The NHL2K series has always had great gameplay, and 2K7 won’t disappoint you. Aside from some gimmie goals the gameplay can be adjusted to suit your own personal style. The gamer can adjust sliders in so many areas. These adjustments can make your game an over the top arcade action game to a hardcore sim, which I prefer. They are a ton of things to adjust from penalties, injuries, human and computer players, friction of the puck on the ice and so on. Take the time to play with them and you’ll be rewarded a great hockey experience.

Equal to the task is the incredibly deep franchise mode. While you can't set the price of peanuts from the arena vendors, you do get to handpick every member of the coaching staff, then either rely on their recommendations for recruiting and strategy or do it yourself (you get to pay them as well). The game has a seemingly endless pool of talent (some sections deeper than others) hidden in the minor leagues or in foreign countries waiting to be found. I’m in the midst of my second season now (on the identical 360 version) and trying to keep up with the game on the ice is just as tough as the management duties. It is by far the most robust mode I’ve ever seen.

Online play is also very deep and unmatched by any other title. There's standard console vs. console online play, supporting up to eight players if you can get four on each. But, more importantly, 2K7's comprehensive online tournament play returns giving this title nearly endless depth for games who want to get serious online. The main concern is the aforementioned choppiness that rears its head during online play. Offline the game has a lot to offer too, including the requisite unlockable All Star teams, wacky arenas, and even parlor games like shuffleboard and air hockey. There are also dozens of party-style mini-games which are almost universally ignorable along with a pond hockey mode that lets you play a more relaxed style of hockey if you wish. Although I am not a fan of these party games, they don’t take away from all the greatness of the gameplay that NHL2K7 offers.

This series hasn't made its name thanks to relaxed hockey and it's still the best when it comes to hardcore realism. Wingers feel light and fast and they move like you'd expect a human being to while defensive players are a bit weightier. This allows NHL2K7 to continue to be the leader when it comes to actually feeling like hockey. With one line you can sit back and play the passing game and watch the CPU defense react, then on the next you can go for breakaways and watch as the CPU team responds in kind to this. Finally, and perhaps most importantly, the puck reacts to everything realistically, rebounding quickly from a direct strike against the post or fluttering unpredictably off of the goalie's pads.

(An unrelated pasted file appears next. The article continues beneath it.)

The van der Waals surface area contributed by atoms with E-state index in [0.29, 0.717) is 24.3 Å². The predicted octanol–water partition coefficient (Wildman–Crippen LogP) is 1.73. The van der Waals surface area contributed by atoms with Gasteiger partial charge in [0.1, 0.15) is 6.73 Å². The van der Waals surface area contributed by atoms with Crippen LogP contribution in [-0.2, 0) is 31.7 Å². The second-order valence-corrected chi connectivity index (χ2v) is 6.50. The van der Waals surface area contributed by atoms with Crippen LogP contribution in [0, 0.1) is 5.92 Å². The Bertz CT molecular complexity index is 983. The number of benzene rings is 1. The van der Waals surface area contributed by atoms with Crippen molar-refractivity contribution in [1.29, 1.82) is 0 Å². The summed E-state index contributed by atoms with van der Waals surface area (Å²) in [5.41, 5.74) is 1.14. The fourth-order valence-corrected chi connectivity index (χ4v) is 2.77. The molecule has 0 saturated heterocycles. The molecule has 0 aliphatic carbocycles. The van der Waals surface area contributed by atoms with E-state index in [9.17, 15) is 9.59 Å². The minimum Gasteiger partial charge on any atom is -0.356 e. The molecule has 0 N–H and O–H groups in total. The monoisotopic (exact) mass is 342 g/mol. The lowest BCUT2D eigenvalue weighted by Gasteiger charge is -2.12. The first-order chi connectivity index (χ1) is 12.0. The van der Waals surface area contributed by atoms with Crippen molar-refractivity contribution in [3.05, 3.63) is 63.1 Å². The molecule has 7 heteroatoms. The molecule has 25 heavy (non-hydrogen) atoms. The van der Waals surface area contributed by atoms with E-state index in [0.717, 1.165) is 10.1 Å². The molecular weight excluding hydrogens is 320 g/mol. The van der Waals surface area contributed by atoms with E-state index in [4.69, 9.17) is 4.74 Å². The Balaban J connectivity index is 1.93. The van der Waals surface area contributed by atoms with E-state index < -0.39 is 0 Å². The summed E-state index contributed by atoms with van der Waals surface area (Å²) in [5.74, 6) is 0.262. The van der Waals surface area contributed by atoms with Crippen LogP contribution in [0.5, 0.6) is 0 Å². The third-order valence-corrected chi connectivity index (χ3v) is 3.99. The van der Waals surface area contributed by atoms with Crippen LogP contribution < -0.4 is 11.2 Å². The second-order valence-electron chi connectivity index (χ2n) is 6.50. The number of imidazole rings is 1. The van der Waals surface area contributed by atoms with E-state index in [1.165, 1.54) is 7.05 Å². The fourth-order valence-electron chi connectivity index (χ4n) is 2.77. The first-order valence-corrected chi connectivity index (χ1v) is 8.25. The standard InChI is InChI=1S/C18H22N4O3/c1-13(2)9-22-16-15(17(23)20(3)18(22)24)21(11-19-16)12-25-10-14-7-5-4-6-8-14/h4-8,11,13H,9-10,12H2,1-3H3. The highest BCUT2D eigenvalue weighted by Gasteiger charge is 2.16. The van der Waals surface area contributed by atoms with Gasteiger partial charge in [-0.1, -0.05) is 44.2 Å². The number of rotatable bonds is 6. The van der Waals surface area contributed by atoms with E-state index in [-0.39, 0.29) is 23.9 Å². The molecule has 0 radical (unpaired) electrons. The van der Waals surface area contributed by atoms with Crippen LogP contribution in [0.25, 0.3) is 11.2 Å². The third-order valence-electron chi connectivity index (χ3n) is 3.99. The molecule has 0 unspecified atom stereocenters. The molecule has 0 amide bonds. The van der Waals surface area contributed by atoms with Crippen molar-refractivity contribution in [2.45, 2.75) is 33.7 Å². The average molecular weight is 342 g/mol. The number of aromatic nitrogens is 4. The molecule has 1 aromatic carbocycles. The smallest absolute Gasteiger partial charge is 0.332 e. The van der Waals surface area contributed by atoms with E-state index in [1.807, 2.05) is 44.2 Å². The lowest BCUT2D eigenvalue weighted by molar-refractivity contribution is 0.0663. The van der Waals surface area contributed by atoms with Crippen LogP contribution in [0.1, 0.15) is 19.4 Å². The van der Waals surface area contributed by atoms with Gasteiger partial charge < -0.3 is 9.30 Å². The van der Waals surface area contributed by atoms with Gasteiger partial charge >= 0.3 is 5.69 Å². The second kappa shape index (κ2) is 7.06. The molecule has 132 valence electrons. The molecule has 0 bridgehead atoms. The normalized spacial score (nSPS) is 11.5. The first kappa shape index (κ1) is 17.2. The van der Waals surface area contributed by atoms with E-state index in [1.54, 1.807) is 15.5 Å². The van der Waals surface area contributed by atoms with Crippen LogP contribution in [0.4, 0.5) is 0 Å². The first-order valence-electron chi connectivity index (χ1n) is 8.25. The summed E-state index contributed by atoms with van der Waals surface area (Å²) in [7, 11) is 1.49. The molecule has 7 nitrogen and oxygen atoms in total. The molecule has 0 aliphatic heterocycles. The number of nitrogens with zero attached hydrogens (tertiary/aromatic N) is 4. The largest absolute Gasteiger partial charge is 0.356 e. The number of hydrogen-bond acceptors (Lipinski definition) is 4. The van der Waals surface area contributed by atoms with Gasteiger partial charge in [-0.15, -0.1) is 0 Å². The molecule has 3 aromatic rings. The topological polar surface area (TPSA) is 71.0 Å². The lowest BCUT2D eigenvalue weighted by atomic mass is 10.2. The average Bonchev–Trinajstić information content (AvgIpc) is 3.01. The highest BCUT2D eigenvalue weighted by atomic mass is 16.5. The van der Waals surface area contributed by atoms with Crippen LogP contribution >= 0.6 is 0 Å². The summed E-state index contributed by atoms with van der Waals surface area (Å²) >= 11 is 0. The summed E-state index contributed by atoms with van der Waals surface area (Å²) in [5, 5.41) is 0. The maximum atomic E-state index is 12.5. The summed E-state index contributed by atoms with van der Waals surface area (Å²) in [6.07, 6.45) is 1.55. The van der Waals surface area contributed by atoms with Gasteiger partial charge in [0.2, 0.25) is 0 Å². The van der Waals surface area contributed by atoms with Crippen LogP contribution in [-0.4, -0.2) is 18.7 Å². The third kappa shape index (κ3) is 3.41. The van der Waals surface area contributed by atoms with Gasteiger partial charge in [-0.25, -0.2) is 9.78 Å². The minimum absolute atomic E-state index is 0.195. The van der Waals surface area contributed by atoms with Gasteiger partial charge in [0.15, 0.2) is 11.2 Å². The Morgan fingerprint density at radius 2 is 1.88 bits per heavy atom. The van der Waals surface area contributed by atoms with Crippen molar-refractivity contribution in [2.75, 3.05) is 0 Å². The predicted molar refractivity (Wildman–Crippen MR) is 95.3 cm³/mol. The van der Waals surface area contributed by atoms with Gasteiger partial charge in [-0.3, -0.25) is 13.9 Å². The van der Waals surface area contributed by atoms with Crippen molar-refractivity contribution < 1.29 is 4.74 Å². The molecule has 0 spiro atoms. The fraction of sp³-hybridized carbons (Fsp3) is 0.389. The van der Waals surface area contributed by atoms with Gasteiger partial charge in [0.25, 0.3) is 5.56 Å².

Sony has flaunted the new motion sensing Sixaxis controller. It seems to be integrated fairly reasonably, but it's not much more useful than any other gimmicky controller might be. You can actually push the controller toward a certain player and hit him in various strengths. Push faster and harder for a blistering body check. I found this somewhat amusing, as it is a kind of hit and miss affair. The mechanism is just not implemented well and has the markings of being tacked on written all over it. Using your regular button set is far more satisfying as well as more precise. You can also use the Sixaxis to take control of your goalkeeper during Crease Control. Essentially a gimmicky mini-game to begin with, moving the goalkeeper with the Sixaxis feels like a very under realized feature tacked onto a pointless feature. The goalkeepers might have needed your help a few years ago; but now the goalkeeper AI is much more capable, unless of course you are one who uses the gimmie goal moves that plague most hockey titles. The now famous swoop move has been somewhat eliminated, but only to be replaced a plethora of easy to score at will goals. The goaltenders can block most shots, and will do so even against a human opponent, but those one-timers are going to get through way more often than not. A more balanced shooting game would be reflected by more balanced, capable goaltenders, but ultimately, Crease Control doesn't help this aspect.

Conclusion

Even though the PS3 is short on supply, and killer launch seem to be far and few between, Sony’s new system manages to get a very good hockey title in NHL2K7. Although this is by default as 2K7 is the only hockey to be had on the new system, fans of the series will love the positive changes made from 2K6. Some complain the gameplay is the same, but it’s been good through the years, so why fix something that is not broken. Although some shortcomings are evident, such as boring commentary, an under whelming use of the Sixaxis controller and some framerate issues the game is still great. Overall I am still a big fan of the series and this instalment is the best so far. I think with bit more tweaking the 2K series can withstand the upcoming pressure EA’s revamped product. The core of the 2K series lies in gameplay and 2K7 really excels in this department. I wouldn’t hesitate to tell any gamer to take it for a skate.